The researchers tapped into The Cancer Genome Atlas (TCGA) — a project launched in 2005 to pursue the genetic basis of cancer and funded by the National Cancer Institute and National Human Genome Research Institute, both of the National Institutes of Health (NIH). Led by the study’s co-senior author Jingqin “Rosy” Luo, PhD, a Washington University associate professor of surgery in the Division of Public Health Sciences, and the study’s lead author, Wei “Will” Yang, PhD, a Washington University bioinformaticist in the Department of Genetics, the researchers applied sophisticated statistical algorithms to distinguish male- or female-specific gene expression patterns from such patterns that were shared among the male and female patients. The team then focused on the sex-specific gene expression to identify molecular subtypes that corresponded to differences in survival for males and for females.
“We observed tremendous genetic sex differences in the tumors of glioblastoma patients that correlated with survival,” Luo said. “All evidence supports the need to define these distinctions and incorporate the sex differences into glioblastoma biology research and treatment.”
Specifically, the researchers showed that the tumors of patients with glioblastoma cluster into 10 distinct subtypes — five for tumors in males and five for tumors in females. The clusters are distinguished by gene activity and survival. For example, females with tumors in one such cluster survived longer than females with tumors in any of the other four clusters — just over three years compared with just over one year. Similarly, they found a male cluster linked to longer survival — just over 18 months compared with just over one year for men with tumors in the other clusters.
The researchers validated the clusters in three additional data sets and also showed that even genes activated at similar levels in tumors in males and females can result in substantial sex-specific effects on survival.
“Additionally, we identified genetic pathways that correlated with the longest survival, and they were very different in males compared with females,” Rubin said. “For example, in males survival was all about regulating cell division, which suggests that drugs that block cell-cycle progression may be more effective in men. For females, survival was all about regulating invasiveness, which suggests that drugs targeting integrin signaling may be more effective in women. This tells us it might be better to separate males and females and examine their sex-specific genetic signatures. We tested this hypothesis by doing a series of in vitro drug screens in which we took four relatively common chemo drugs and looked at how the expression of these genes correlated with response to those drugs. In both males and females, there was a clear correlation.”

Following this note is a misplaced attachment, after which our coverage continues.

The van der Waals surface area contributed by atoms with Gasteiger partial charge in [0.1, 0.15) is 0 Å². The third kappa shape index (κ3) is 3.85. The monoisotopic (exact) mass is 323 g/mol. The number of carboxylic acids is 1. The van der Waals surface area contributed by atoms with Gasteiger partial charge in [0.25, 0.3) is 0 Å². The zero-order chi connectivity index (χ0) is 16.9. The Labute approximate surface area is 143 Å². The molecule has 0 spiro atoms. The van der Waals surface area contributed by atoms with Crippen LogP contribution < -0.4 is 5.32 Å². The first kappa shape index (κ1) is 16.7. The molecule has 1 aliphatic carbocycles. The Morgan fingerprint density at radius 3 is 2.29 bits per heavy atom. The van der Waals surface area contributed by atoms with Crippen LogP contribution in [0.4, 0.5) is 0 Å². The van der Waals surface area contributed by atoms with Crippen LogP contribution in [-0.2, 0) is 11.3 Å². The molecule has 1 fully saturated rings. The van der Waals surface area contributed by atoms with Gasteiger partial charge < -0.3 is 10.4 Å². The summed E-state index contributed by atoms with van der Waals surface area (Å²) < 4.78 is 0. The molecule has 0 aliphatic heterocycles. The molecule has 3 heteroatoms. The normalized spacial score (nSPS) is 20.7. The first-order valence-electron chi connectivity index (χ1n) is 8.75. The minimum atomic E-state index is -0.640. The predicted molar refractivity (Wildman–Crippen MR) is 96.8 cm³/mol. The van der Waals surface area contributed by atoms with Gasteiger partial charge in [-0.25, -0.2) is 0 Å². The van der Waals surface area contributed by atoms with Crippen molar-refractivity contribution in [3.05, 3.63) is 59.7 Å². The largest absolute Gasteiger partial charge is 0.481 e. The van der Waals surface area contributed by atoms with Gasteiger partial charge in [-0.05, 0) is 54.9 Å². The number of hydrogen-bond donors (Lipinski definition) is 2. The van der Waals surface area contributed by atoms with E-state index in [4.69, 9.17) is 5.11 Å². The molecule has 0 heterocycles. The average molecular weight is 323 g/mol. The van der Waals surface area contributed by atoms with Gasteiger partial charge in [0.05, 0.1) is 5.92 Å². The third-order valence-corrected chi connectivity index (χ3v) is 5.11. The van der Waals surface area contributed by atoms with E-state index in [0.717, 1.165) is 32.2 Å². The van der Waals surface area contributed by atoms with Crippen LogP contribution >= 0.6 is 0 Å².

Among diseases in general, sex differences are often tied to hormones. For example, the female hormone estrogen contributes significantly to more women getting breast cancer than men. However, with glioblastoma diagnosis and survival, sex hormones did not directly contribute to female and male differences, Rubin said. “The sex-specific genetic activity in glioblastoma is not dependent on the acute actions of circulating sex hormones as differences are evident across all stages of life.”
“In a broader sense, I want our research to encourage people to think more about how diseases uniquely affect males and females, making it the norm and not the exception,” Rubin added. “I hope the research will inspire more specific approaches to treatments. It may be that we shouldn’t be using the same criteria when treating diseases in males and females, and as a next step we should definitely develop and evaluate sex-specific treatment regimens for glioblastoma.”